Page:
Once I returned home, I realised I had come back to a new world in the U.K., different from the way I had left it in terms of how seriously cyber security was being taken. The U.K. government had launched the national cyber security strategy, and all eyes were turning to this new threat landscape. I found it fascinating. I served another four years with U.K. government, protecting critical national infrastructure from cyberattacks. Finally, I joined Darktrace in 2014 as the Global Head of Threat Analysis.

Was there anyone who has inspired or mentored you in your career? I had an amazing manager during my placement with the RAF named Chris McManus. He helped me navigate government red tape and find new opportunities. We remain good friends to this day.

I have found similar mentorship and inspiration from Dave Palmer, who is Director of Technology here at Darktrace, and has always been there to turn to. He is full of advice and guidance. Dave was also my mentor on the day I joined the undergraduate scheme in GCHQ back in 2002 and has been someone who’s advice I have deeply valued long before my time with Darktrace.

What do you feel is the most important aspect of your job? I would say that the most important part of my job is enabling the business to keep moving the needle forward. The level of innovation that the Darktrace team has been able to achieve is incredible to be part of — it feels like a true privilege. I am providing security for a company that is able to provide creative solutions to real-world problems. My team understands the risks we face while delivering this technology to market, we mitigate where we can, and then we manage the rest. If I’m not here to enable the business and drive the technology forward, as quickly and as passionately as possible, then I wouldn’t be doing my job.

What metrics or KPIs do you use to measure security effectiveness? I am obsessed with mean time to detect, to contain and to remediate. At a company that is delivering an AI decision-making capability that can respond at machine-speed to threats in real time, I find it essential to have metrics internally that I can report. These metrics showcase my own implementation of Darktrace.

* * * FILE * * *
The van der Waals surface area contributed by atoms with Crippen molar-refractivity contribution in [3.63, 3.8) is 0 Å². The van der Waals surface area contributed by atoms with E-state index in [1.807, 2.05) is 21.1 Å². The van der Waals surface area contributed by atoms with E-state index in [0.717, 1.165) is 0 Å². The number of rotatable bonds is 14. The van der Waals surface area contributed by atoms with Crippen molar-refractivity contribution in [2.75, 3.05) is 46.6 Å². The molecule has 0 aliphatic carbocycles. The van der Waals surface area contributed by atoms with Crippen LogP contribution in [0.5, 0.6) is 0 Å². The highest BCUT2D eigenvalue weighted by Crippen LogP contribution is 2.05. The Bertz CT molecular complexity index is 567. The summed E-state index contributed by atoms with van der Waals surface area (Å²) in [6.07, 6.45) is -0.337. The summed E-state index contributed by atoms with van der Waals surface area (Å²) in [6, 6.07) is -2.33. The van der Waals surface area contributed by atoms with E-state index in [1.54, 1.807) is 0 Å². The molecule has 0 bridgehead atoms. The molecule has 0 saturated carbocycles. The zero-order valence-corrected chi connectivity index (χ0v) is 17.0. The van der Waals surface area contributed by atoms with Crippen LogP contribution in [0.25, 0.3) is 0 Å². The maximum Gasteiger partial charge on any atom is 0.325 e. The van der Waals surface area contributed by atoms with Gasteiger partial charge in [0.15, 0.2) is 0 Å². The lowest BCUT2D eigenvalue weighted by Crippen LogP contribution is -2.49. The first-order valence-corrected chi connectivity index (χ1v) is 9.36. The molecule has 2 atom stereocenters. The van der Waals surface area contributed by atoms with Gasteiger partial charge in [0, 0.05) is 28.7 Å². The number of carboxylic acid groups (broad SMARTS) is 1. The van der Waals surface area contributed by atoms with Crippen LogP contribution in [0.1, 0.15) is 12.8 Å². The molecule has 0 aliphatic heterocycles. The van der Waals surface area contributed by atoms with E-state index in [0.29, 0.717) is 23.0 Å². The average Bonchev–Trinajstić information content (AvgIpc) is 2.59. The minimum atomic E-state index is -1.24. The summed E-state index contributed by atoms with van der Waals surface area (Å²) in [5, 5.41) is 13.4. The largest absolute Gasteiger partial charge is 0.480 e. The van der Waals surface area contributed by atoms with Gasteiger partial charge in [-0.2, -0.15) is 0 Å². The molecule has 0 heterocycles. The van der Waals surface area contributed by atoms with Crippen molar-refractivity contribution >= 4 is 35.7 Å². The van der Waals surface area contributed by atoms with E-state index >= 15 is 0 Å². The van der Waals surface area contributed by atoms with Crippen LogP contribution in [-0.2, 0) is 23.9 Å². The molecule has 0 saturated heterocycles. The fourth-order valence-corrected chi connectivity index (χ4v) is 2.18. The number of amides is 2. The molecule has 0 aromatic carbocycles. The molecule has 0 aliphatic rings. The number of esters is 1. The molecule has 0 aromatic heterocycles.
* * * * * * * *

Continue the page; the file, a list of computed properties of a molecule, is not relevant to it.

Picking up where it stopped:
KPIs that provide supporting evidence that we are executing the fundamentals are essential: patch levels, understanding device lifecycles, identity management, and metrics on how privileged users are working across the business are all integral to what I do.

Is the security skills shortage affecting your organisation? What roles or skills are you finding the most difficult to fill? I honestly don’t find the skills shortage a problem here at Darktrace. There is definitely experienced talent out there, at every age. At Darktrace, we realise that people of all backgrounds and educations may have the skills within themselves that would allow them to become cybersecurity professionals. Because of this mindset, we have taken a corporate decision to grow talent internally from graduate roles. We also have a SOC functionality that is leveraging AI and mixing that output with human domain knowledge. Our unique pairing of human talent with artificial intelligence allows us to scale up as a security team and hire new talent who may not have worked in security before.

Cybersecurity is constantly changing – how do you keep learning? The constant change is one of the reasons I love my job! It’s not a domain where you sit through exams with huge volumes of knowledge and then once you complete your training, you are done learning. Experience drives the industry with the overlay of the right knowledge at the right time. I’m a huge fan of security podcasts and listening to peers explain what threats they are dealing with themselves, at their own organisations. I keep up to date with the daily cyber news and with new technology advancements – I find this constant thirst for knowledge and industry awareness essential to maintain.